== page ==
On the Criterion Collection DVD of RoboCop, Paul Verhoeven discusses the difference between "eye candy" and what he calls "eye protein." The former is something that, while looking extravagantly polished and pleasing, offers little to no substance behind it. The latter is exactly what it sounds like: imagery that manages to be both visually and intellectually stimulating. Oblivion is an ocular diabetic's worst nightmare. It may quench your cinematic sweet tooth, but it will leave your soul (and brain) wanting.
Jack (Tom Cruise) is a drone repair man on an abandoned Earth. The planet was attacked by aliens and all of humanity has relocated off-world, leaving Jack and his partner Victoria (Andrea Riseborough) to protect the giant water extractors that help power the off-world colony. After discovering a crashed ship with a human survivor (Olga Kurylenko), Jack begins questioning what his real purpose is and exactly what happened to the Earth.
Oblivion is a science fiction movie that wears its references on its sleeve. But, instead of amalgamating those influences into an original product, Oblivion is more than happy to directly co-opt the films it owes its existence to. Because of this, the film ends up being horribly predictable and kind of a chore to sit through when there isn't any action going on. But when there is action, it's fantastic. Each sequence is staged wonderfully and always manages to breathe life into the cold and sometimes flat-lining plot.
Tom Cruise is a master at leading man charisma. While Oblivion isn't a breakout performance by any means, it proves that Cruise has the ability to carry a movie on his likability and charm alone. While his character as written may not be entirely interesting, Cruise adds a lot of pathos for Jack with just the smallest of facial expressions. I don't like to equate actors societal personas with their work (unless they do so deliberately), so I have no problem saying that even though I disagree with Tom Cruise's beliefs and behavior, I will always go see him at the movies. Olga Kurylenko is the weak link in the chain, stuck with one continuous face for most of the film's running time and the inability to emote anything above disinterest. It doesn't help that her character is pretty much relegated to silent sidekick status once things get rolling. The best performance comes from Andrea Riseborough, and since she's the best, that means she needs to be taken out of the plot (and pretty much completely forgotten) once climaxes start...climaxing. She really is the standout performer of the whole bunch, and her character is also the best written! It was really disappointing when the film decided she wasn't integral to the story anymore, and her loss only helped to dampen the overall mood of the picture.
If director Joseph Kosinski was relegated to just taking care of the visual aspects of his films and not having any input on the story (Oblivion is based off of his graphic novel), I get the feeling he could deliver something truly spectacular. His sleek style is gorgeously ogle-worthy and he knows how to direct action so that you are aware of everything that's going on. While his imagery may not be wholly inventive, it's still very effective and looks fantastic on camera. It's too bad that he can't figure out how to create fully realized characters or a compellingly paced plot.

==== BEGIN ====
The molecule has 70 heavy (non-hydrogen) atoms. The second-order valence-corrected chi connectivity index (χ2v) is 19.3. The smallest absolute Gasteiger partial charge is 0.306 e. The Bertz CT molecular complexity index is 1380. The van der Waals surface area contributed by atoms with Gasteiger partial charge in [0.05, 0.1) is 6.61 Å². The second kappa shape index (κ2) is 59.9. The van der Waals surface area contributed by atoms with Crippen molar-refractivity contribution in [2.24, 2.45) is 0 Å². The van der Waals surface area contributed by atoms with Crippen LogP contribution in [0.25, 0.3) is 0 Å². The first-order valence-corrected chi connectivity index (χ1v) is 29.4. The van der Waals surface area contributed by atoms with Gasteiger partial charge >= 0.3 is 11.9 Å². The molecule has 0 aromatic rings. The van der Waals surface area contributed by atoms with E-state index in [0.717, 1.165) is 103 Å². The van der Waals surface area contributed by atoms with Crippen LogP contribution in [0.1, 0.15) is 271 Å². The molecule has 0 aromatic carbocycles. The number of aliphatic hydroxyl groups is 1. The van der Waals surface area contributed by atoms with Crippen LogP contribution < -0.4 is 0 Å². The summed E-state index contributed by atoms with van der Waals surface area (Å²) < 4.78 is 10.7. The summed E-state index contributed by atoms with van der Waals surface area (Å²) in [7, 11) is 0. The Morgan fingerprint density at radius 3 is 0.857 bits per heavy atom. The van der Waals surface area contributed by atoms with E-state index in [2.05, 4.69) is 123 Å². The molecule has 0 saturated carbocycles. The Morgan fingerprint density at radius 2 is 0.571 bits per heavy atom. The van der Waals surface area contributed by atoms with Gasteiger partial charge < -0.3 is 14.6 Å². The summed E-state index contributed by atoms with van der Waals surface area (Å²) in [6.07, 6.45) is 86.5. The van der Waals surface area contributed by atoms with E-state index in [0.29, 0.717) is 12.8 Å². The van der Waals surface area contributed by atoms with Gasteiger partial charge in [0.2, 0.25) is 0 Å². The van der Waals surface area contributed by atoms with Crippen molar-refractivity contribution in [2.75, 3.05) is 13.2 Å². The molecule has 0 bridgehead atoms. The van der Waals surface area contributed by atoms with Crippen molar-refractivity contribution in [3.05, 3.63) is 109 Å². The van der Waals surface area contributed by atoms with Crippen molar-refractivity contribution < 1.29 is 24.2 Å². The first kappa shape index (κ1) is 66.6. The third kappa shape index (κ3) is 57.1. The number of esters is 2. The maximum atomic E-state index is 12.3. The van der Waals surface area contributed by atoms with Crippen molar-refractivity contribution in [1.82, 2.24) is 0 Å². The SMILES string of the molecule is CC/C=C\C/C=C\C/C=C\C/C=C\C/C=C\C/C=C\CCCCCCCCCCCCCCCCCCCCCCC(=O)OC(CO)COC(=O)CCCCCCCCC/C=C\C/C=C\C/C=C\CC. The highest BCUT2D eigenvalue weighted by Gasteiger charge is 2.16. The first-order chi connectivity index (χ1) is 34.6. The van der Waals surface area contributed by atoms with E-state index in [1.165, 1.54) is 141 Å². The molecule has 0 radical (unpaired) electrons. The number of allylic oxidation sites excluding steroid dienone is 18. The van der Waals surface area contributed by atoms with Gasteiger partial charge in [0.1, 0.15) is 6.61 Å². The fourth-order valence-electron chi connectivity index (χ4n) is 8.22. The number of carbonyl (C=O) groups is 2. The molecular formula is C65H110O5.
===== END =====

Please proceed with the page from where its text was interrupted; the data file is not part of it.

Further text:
And if there's one thing that Oblivion completely fails on, it's pacing. The first act is actually really well done, setting up both the characters and the world in a very clear way (albeit thanks to copious Cruise voice-over), but once Olga Kurylenko shows up and things start getting revealed, the movie goes into a narrative nose-spin it can't pull up from. Important exposition is simply told to the audience by a paycheck-cashing Morgan Freeman (did the filmmakers not see the South Park episode?), scenes that should have been earlier show up way to late to have any impact, and the eventual threat of the film doesn't feel at all threatening since it's given no real backstory. The marketing for this film didn't help either, spoiling a big part of the movie and sucking out any surprise it was hoping to cultivate.
It doesn't help that the movie's influences also make it incredibly easy to figure out, making any attempt at third act twists fall flat. There is one movie in particular (which I won't mention for spoilers sake. Feel free to discuss spoilers in the comments!) that Oblivion rips off wholesale, and it irritated me not because the movie it stole from was very good (it was), but rather that the idea it took was not explored in any truly meaningful way. If you're going to take a concept, at least delve into that concept headfirst. Don't just tack it on because it's a good narrative twist.
Still, Oblivion (much like Kosinski's debut Tron Legacy) would make a great music video. It's expertly designed and well-photographed. I'd actually love to watch the movie with the isolated score by M83.
It's too bad that an original sci-fi movie with a great budget and plenty of pedigree feels so unoriginal and soulless. It's not a horrible movie, it's just extremely disappointing. The potential is right there on the screen: a good cast (with a criminally under-utilized Nikolaj Coster-Waldau), a great design and a director who can deftly stage an action scene. The writing department is what needs some serious sharpening. If the script was as good as the production design, Oblivion would be one of the best summer sci-fi pictures in recent memory. Instead, it's a pretty but unsubstantial morsel of eye candy.
Side note: Anyone care to explain what the significance of the title is? Because it has no bearing in relation to the film, as far as I could gather.